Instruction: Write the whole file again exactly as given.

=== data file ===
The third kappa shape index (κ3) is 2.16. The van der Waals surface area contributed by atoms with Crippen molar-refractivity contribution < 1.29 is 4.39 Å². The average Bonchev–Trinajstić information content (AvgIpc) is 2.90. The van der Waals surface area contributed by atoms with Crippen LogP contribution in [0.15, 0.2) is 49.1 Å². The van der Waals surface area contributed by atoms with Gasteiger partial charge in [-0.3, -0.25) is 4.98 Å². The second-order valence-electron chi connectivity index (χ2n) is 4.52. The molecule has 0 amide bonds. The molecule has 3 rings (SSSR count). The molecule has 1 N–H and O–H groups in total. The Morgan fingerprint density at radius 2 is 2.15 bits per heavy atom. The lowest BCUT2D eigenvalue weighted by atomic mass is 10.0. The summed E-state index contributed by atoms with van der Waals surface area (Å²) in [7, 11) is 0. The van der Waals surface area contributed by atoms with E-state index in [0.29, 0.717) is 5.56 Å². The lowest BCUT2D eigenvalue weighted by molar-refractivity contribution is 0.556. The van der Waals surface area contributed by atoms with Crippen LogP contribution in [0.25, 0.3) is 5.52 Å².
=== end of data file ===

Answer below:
The third kappa shape index (κ3) is 2.16. The van der Waals surface area contributed by atoms with Crippen molar-refractivity contribution < 1.29 is 4.39 Å². The average Bonchev–Trinajstić information content (AvgIpc) is 2.90. The van der Waals surface area contributed by atoms with Crippen LogP contribution in [0.15, 0.2) is 49.1 Å². The van der Waals surface area contributed by atoms with Gasteiger partial charge in [-0.3, -0.25) is 4.98 Å². The second-order valence-electron chi connectivity index (χ2n) is 4.52. The molecule has 0 amide bonds. The molecule has 3 rings (SSSR count). The molecule has 1 N–H and O–H groups in total. The Morgan fingerprint density at radius 2 is 2.15 bits per heavy atom. The lowest BCUT2D eigenvalue weighted by atomic mass is 10.0. The summed E-state index contributed by atoms with van der Waals surface area (Å²) in [7, 11) is 0. The van der Waals surface area contributed by atoms with E-state index in [0.29, 0.717) is 5.56 Å². The lowest BCUT2D eigenvalue weighted by molar-refractivity contribution is 0.556. The van der Waals surface area contributed by atoms with Crippen LogP contribution in [0.25, 0.3) is 5.52 Å².